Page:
Secret in Their Eyes – Review

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In most detective thrillers, the entire premise thrives on the notion of ambiguity: to determine exactly who the perpetrator is behind the pivotal crime the narrative is based around. However in Billy Ray’s Secret in Their Eyes – a remake of the 2009 Argentine production – we know who the culprit is, and instead study corruption within the FBI, in a story far more concerned with the challenge of putting the criminal behind bars, as opposed to discovering who he may be.

Chiwetel Ejiofor plays agent Ray Kasten, who is shocked to discover that the victim of a crime nearby a mosque he is investigating, is his colleague Jess Cooper’s (Julia Roberts) daughter. Though he is assigned specifically to counter-terrorism, given how little the DA (Alfred Molina) appears to be doing to find the killer, he decides to take matters into his own hands, and he discovers that Marzin (Joe Cole) is the murderer. However the reason it’s been so challenging to get a conviction made against the youngster, is because he is an informant to the force, and his information is too valuable to sacrifice. 13 years later and Kasten finally appears to have got his man – but needs to catch him first, not to mention convincing the new DA (Nicole Kidman) to reopen the case.

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The tale is structured well, as we move seamlessly between the past and present, with Ejiofor’s grey hair a firm indicator as to which period we are currently in. However it’s difficult to commend this title for thriving in an area the original excelled in, merely highlighting how little new elements this particular offering has brought to proceedings. There is an attempt to steep this tale in American culture, using baseball and comic books as a means of building a case against Marzin, but it feels far too contrived in its execution. Meanwhile, Roberts turns in a fine performance, as the most empathetic character within this production, but sadly the same can’t be said of the wooden Kidman, with yet another blemish to add to a long list of recent poor career choices.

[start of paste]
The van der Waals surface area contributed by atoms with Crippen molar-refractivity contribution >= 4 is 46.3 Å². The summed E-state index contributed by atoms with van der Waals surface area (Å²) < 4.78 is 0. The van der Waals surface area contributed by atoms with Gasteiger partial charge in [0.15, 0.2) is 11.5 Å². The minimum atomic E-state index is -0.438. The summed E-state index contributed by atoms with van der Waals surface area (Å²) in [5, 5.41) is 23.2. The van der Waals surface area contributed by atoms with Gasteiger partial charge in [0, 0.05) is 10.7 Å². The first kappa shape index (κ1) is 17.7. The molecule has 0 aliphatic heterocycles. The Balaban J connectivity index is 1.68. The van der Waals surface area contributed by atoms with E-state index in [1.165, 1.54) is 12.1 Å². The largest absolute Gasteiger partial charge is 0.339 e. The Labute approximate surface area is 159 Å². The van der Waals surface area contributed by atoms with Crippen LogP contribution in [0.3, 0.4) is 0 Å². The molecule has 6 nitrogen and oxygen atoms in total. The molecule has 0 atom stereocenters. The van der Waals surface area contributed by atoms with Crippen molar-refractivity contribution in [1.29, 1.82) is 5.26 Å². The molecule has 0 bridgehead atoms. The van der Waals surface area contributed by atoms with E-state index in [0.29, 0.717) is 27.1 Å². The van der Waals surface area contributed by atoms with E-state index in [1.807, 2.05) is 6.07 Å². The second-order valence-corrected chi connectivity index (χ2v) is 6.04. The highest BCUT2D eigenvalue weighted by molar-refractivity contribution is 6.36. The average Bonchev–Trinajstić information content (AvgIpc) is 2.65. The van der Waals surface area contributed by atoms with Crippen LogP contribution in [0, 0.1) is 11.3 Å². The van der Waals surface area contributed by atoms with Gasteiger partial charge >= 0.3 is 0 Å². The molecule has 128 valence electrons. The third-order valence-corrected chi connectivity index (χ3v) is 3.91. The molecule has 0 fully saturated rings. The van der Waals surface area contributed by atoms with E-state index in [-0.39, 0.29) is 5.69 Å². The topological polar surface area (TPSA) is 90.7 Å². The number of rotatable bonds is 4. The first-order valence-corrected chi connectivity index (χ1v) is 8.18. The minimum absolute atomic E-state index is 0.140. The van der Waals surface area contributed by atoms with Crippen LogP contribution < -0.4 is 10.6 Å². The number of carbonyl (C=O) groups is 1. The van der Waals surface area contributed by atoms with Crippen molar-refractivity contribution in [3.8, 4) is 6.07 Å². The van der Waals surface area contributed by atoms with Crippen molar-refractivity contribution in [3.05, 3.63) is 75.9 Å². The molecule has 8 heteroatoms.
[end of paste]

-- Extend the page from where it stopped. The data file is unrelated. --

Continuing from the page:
It’s been only six years since the original picture was released (which then won the Academy Award for best Foreign Language Film), so to justify this remake, something creative needed to be done with the source material, but that simply isn’t the case. There may be positives within this piece, but ultimately here is a film suffocated by its own lack of originality.

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About Stefan Pape

Stefan Pape is a film critic and interviewer who spends most of his time in dark rooms, sipping on filter coffee and becoming perilously embroiled in the lives of others. He adores the work of Billy Wilder and Woody Allen, and won’t have a bad word said against Paul Giamatti.

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